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Mesolithic 10000/8500 - 4200 BC

Museum Guide

Gallery Guide
Curator's introduction
Mesolithic Thanet
Revolution or evolution?

List of Displays

Scales in centimetre divisions

Curator's introduction

Reconstruction of the interior of a Mesolithic hunter-gatherer's shelter (copyright Museum of London)

Copyright Museum of London

A flint blade from Thanet Reach

A flint blade from Thanet Reach

The Early Mesolithic period saw the continued re-population of Britain which had started in the Late Upper Palaeolithic at the end of the last Ice Age, around 10,000 BC. 

The distinction of the Mesolithic from the preceding period is founded on changes to the flint-working technology, rather than any significant change in the hunter-gatherer way of life.

During the Earlier Mesolithic the climate was warming and the landscape was changing from frozen tundra to open forests of birch and pine and ultimately to a dense mixed deciduous woodland of oak, alder and lime.

Rising temperatures and rising sea levels eventually resulted in the isolation of Britain from the rest of Europe, as low lying areas that were once dry land were inundated by melting glaciers. This process also led to the forming of the Wantsum Channel and the creation of the Isle of Thanet.
A flint blade from Thanet Reach

A flint blade from Thanet Reach

The isolation of Britain, perhaps begun around 6500 BC and likely completed by around 5500 BC, lead to insular developments in flint technology, which had previously shared many characteristics with cultures recognised on the continent.

The increasingly wooded environment also had an effect, prompting changes in lifestyle and flint-working which were responses to the development of new hunting and survival strategies.

As with the Upper Palaeolithic, Mesolithic flint-working technology is characterised by the production of blades. This represents the most economical way to extract tools from the raw flint core, creating a minimum of waste.
A non-local Mesolithic tranchet adze

A non-local tranchet adze

This economy was important to a highly mobile hunter-gatherer society who did not dig or mine for flint and might only occasionally encounter surface exposures of suitable raw material.

Mesolithic tools could be small and light, often manufactured on blade-flakes knapped from good quality flint (where available). However heavy duty artefacts such as adzes, axes and picks were also created and employed.

Mesolithic sites on Thanet

Mesolithic sites are encountered only rarely and the find spots of Mesolithic material from Thanet are few.

Isolated finds of Mesolithic flint axes have been reported at Cliffsend and Nethercourt.
Flints from Thanet Reach, Westwood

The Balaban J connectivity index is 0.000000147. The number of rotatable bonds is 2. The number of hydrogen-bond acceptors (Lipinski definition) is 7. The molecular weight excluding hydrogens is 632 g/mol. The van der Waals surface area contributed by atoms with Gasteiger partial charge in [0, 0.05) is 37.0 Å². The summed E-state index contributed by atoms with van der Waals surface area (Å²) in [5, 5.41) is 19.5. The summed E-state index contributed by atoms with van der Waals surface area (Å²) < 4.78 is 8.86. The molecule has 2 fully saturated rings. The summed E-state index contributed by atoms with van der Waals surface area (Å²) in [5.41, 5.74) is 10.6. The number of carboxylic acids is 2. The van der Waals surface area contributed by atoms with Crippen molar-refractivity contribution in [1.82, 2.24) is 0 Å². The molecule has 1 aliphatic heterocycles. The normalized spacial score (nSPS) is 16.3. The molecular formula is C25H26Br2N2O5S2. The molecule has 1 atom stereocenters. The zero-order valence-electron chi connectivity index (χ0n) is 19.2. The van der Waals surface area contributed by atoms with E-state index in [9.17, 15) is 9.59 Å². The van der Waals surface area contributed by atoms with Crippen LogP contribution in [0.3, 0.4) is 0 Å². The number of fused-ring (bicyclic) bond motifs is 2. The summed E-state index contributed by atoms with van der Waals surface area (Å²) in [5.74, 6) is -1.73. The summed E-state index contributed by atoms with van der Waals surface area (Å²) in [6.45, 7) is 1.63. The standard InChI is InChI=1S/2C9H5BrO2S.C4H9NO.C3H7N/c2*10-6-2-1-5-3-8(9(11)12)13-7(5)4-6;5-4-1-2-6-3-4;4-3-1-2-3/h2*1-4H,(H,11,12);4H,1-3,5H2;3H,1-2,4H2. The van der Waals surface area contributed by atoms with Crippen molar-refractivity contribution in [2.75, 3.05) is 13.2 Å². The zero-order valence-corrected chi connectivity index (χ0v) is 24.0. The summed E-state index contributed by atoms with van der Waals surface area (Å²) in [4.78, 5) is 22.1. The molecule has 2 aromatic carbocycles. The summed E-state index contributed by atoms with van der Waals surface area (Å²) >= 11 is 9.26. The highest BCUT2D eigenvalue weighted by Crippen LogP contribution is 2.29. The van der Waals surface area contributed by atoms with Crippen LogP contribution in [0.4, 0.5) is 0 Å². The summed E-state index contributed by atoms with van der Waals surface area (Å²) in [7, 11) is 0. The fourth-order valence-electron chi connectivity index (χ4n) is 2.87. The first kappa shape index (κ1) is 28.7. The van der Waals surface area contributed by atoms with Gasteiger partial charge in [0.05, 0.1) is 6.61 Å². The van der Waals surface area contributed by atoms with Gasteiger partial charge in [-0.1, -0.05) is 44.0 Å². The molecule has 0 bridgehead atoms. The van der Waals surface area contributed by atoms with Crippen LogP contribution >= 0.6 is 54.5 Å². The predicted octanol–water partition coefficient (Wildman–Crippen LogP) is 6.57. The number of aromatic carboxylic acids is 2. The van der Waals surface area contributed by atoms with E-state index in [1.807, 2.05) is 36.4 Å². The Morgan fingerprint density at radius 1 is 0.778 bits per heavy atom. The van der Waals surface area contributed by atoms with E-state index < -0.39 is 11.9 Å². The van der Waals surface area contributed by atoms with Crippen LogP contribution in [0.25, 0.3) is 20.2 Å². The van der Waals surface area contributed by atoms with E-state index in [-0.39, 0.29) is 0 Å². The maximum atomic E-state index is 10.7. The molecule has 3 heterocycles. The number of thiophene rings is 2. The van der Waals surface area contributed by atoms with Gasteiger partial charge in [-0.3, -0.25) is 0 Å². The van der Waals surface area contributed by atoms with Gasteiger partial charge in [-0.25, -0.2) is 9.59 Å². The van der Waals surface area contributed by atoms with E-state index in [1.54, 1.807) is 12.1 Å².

Flints from Thanet Reach

Groups of flints that probably represent debris from temporary camps have been recovered from Quex Park, Westwood, Stone Bay, Thanet Reach Business Park and possibly Chilton. A site next to the QEQM Hospital might also fall into this category.

An archaeological evaluation at Thanet Reach Business Park produced stake holes and a pit probably dating to the Mesolithic. This dating is likely but not certain, although the features should be no later than the Early Neolithic period, a time when our first farming ancestors were beginning to establish themselves. 

The period around 4000 BC saw the transition between the Late Mesolithic and the Neolithic and people who were living both ‘Mesolithic’ and ‘Neolithic’ lifestyles co-existed in the landscape for a time.

Revolution or evolution?

It should not be imagined that our Mesolithic hunter-gatherer ancestors were physically replaced by a wave of incoming ‘Neolithic’ people, as probably happened in the
Upper Palaeolithic when the Neanderthals were out-competed by our direct ancestors, the Modern Human Homo Sapiens Sapiens.

It is more likely that many Mesolithic hunter-gatherers just began to adopt a new way of living that settlers were bringing across the Channel.

There is evidence from elsewhere in Britain to suggest that by the end of the Mesolithic some hunter-gatherer groups were already living a more settled lifestyle and were beginning to experiment with stock raising.

List of Displays

Display 1
: Gazetteer of Mesolithic sites on Thanet
Including both identified and potential Mesolithic sites.

Display 2:
Thanet Reach Business Park
A review of the only Thanet site known to have  produced features which likely date to the Mesolithic.

Display 3
: Mesolithic flint axes from Thanet

The text is the responsibility of the author; the photographs are by the author unless otherwise stated.
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Paul Hart

Version 1 - Posted 06.03.05
Version 2 - Posted 12.04.06
Version 3 - Posted 21.10.06

All content © Trust for Thanet Archaeology